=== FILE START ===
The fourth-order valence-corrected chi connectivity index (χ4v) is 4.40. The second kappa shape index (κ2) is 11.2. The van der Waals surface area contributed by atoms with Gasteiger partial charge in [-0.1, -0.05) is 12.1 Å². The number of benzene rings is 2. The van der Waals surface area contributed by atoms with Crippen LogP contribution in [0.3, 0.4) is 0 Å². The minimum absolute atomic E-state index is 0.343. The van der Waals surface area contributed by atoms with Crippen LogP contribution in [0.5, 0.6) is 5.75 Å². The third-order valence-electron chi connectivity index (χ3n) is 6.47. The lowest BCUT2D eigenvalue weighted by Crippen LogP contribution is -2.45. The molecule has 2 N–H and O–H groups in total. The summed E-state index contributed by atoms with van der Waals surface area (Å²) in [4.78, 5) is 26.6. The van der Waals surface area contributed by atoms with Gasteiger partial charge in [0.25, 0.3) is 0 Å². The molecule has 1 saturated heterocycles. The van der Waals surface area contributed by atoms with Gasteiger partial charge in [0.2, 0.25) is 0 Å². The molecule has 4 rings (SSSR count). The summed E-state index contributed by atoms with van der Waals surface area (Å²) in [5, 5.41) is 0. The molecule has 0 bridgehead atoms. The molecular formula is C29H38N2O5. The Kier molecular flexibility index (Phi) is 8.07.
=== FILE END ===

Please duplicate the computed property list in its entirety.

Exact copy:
The fourth-order valence-corrected chi connectivity index (χ4v) is 4.40. The second kappa shape index (κ2) is 11.2. The van der Waals surface area contributed by atoms with Gasteiger partial charge in [-0.1, -0.05) is 12.1 Å². The number of benzene rings is 2. The van der Waals surface area contributed by atoms with Crippen LogP contribution in [0.3, 0.4) is 0 Å². The minimum absolute atomic E-state index is 0.343. The van der Waals surface area contributed by atoms with Crippen LogP contribution in [0.5, 0.6) is 5.75 Å². The third-order valence-electron chi connectivity index (χ3n) is 6.47. The lowest BCUT2D eigenvalue weighted by Crippen LogP contribution is -2.45. The molecule has 2 N–H and O–H groups in total. The summed E-state index contributed by atoms with van der Waals surface area (Å²) in [4.78, 5) is 26.6. The van der Waals surface area contributed by atoms with Gasteiger partial charge in [0.25, 0.3) is 0 Å². The molecule has 1 saturated heterocycles. The van der Waals surface area contributed by atoms with Gasteiger partial charge in [0.2, 0.25) is 0 Å². The molecule has 4 rings (SSSR count). The summed E-state index contributed by atoms with van der Waals surface area (Å²) in [5, 5.41) is 0. The molecule has 0 bridgehead atoms. The molecular formula is C29H38N2O5. The Kier molecular flexibility index (Phi) is 8.07.